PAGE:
Clinton, the presumed Democratic nominee, used her remarks in Ohio to argue that preventing future attacks will require a mix of military and diplomatic action, and closer coordination with Muslim communities worldwide.
"We have to stem the flow of jihadists from Europe and Iraq, Syria, Afghanistan and then back again," she said. "The only way to do this is by working closely with our partners, strengthening our alliances, not weakening them or walking away from them."
Trump, the presumed Republican nominee, said in a New Hampshire speech just two hours later that the killings show a need to overhaul America's immigration policies, and prove that "political correctness" has overtaken Democrats' desire to protect the public.
"We cannot continue to allow thousands upon thousands of people to pour into our country, many of whom have the same thought process as this savage killer," he said. "Many of the principles of radical Islam are incompatible with Western values and institutions."
Both candidates attacked each other in their respective remarks, Trump by name and Clinton by implication. Clinton called Trump's proposed ban on Muslim immigrants, first suggested by the business mogul months ago, little more than "inflammatory anti-Muslim rhetoric" that endangers the country and compromises its values.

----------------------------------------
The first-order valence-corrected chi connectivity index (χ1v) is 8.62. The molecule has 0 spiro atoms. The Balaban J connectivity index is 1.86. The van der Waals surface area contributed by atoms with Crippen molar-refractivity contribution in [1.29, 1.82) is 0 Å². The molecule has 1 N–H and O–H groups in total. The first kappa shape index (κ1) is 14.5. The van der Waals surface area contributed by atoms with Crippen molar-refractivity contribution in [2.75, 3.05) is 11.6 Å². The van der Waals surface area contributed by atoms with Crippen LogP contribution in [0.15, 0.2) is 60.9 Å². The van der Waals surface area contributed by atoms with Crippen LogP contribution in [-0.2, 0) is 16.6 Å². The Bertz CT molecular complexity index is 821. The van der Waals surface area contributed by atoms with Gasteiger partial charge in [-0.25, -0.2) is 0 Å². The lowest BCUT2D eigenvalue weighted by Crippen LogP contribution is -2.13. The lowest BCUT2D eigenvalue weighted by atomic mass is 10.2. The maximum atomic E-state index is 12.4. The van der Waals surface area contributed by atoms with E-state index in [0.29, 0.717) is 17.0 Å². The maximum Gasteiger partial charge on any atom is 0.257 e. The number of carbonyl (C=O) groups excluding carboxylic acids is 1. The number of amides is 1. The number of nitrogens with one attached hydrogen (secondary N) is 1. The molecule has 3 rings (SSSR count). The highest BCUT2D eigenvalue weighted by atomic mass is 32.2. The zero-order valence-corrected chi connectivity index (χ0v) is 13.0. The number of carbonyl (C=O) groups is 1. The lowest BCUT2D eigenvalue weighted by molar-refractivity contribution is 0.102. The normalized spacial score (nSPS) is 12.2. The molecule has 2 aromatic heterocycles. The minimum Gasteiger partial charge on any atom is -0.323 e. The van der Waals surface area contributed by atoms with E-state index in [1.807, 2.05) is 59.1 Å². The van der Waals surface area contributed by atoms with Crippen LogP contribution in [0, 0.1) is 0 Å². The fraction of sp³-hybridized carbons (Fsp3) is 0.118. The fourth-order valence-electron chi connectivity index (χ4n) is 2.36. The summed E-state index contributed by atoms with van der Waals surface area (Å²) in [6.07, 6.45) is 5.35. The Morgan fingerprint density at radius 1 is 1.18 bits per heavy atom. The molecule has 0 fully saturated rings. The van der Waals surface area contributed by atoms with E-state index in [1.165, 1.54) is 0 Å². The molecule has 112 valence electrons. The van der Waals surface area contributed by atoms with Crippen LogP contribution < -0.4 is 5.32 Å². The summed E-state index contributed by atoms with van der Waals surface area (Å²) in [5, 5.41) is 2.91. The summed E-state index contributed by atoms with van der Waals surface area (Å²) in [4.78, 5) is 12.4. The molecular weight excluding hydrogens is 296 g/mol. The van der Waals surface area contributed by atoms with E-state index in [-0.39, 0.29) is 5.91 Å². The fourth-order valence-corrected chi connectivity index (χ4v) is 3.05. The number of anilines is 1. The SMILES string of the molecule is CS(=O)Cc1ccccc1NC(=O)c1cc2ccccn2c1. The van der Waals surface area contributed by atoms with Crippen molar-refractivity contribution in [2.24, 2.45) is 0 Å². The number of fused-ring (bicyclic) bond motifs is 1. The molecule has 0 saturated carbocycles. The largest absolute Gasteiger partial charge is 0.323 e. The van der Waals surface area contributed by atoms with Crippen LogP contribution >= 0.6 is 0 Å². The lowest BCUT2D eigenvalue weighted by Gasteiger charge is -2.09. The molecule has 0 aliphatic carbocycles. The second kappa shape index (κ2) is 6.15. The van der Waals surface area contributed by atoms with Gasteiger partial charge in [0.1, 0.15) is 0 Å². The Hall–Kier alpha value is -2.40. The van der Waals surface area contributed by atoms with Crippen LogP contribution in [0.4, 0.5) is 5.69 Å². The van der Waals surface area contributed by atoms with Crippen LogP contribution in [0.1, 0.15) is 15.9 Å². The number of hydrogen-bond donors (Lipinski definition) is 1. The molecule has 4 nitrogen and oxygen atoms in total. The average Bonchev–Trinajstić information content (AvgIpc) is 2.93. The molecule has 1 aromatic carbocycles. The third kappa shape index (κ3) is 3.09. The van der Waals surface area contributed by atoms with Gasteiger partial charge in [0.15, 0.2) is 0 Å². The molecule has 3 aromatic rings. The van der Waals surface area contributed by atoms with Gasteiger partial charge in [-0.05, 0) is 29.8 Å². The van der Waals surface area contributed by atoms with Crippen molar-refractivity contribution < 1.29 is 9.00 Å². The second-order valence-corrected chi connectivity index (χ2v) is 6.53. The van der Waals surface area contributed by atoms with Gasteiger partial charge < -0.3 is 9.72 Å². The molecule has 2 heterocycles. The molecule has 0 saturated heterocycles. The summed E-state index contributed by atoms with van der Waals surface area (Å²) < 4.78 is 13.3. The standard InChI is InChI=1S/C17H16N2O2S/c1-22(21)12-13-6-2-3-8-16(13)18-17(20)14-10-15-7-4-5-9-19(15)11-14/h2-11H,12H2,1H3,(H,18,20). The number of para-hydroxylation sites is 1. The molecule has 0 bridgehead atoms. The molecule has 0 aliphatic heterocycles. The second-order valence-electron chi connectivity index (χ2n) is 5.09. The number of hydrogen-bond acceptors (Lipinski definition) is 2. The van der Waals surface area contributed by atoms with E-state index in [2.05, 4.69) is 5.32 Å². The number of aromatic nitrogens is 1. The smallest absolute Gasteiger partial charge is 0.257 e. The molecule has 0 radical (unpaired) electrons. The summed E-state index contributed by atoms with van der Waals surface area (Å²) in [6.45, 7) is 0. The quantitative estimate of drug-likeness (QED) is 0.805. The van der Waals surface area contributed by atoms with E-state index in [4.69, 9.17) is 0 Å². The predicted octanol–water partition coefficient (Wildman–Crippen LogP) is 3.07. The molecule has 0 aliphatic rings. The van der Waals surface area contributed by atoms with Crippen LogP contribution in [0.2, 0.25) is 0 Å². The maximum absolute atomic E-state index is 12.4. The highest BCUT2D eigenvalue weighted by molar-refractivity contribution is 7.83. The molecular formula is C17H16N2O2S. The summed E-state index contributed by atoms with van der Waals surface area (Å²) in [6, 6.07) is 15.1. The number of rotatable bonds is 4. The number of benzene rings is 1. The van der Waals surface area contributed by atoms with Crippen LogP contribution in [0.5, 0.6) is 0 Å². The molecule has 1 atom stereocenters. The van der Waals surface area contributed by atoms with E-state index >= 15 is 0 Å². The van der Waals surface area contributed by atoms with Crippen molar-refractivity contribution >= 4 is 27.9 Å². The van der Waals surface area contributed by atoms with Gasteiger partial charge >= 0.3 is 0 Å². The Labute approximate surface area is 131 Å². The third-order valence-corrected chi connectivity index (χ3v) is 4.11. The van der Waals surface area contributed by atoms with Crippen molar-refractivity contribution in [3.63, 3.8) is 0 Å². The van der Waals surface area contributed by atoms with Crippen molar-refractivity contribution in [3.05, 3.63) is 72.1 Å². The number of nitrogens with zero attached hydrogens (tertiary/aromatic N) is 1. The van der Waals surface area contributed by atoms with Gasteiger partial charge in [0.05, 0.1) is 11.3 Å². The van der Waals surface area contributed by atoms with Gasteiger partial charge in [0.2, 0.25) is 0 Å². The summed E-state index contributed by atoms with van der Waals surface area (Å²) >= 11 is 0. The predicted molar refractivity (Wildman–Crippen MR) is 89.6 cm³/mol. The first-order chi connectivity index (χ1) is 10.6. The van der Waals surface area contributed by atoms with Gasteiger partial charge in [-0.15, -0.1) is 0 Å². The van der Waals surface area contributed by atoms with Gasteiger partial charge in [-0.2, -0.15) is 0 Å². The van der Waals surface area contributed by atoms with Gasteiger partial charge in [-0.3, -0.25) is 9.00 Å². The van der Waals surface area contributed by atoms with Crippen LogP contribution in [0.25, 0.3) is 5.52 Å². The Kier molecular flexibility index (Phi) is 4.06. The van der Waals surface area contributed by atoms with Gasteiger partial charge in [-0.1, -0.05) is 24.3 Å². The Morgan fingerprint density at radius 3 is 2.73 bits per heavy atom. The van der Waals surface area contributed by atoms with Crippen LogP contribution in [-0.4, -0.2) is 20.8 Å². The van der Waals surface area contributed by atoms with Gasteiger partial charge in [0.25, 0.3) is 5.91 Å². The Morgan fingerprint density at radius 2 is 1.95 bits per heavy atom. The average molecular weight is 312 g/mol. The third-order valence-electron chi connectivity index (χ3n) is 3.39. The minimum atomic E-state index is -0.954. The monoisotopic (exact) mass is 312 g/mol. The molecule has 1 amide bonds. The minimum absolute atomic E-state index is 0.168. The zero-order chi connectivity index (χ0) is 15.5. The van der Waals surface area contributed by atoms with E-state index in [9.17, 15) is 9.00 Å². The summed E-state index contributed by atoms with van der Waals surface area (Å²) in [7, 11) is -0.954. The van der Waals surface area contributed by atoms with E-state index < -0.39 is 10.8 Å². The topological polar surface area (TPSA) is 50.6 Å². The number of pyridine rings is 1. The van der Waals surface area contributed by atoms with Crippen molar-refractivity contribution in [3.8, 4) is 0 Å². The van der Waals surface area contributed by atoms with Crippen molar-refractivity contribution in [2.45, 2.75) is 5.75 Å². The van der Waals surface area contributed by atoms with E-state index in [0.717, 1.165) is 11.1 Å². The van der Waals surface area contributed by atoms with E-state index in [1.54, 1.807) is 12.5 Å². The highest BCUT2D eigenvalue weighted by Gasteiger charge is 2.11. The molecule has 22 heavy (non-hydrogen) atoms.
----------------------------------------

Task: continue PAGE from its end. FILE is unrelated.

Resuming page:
The Republican frontrunner framed the move as critical to preserving both national security and "quality of life" for the country. He noted the suspected killer in Orlando was "born to Afghan parents who immigrated to the United States" and said U.S. leaders need a plan to "prevent the radicalization of [immigrants'] children."
A 2013 Pew Research Center study estimated that about 20 million American citizens have immigrant parents.
Both Trump and Clinton spoke of the need to improve U.S. intelligence capabilities, with Clinton promising to "make identifying and stopping lone wolves a top priority" of her administration.
She also said the Orlando shooting underscores the need for new gun control efforts: "I believe weapons of war have no place on our streets."
Trump attacked that position, saying the latest mass shooting emphasizes the need for Americans to be able to defend themselves through personal firearms. He touted an upcoming meeting with the National Rifle Association "to discuss how to ensure Americans have the means to protect themselves in this age of terror."
Leo Shane III covers Congress, Veterans Affairs and the White House for Military Times. He can be reached at firstname.lastname@example.org.
Leo covers Congress, Veterans Affairs and the White House for Military Times. He has covered Washington, D.C. since 2004, focusing on military personnel and veterans policies. His work has earned numerous honors, including a 2009 Polk award, a 2010 National Headliner Award, the IAVA Leadership in Journalism award and the VFW News Media award.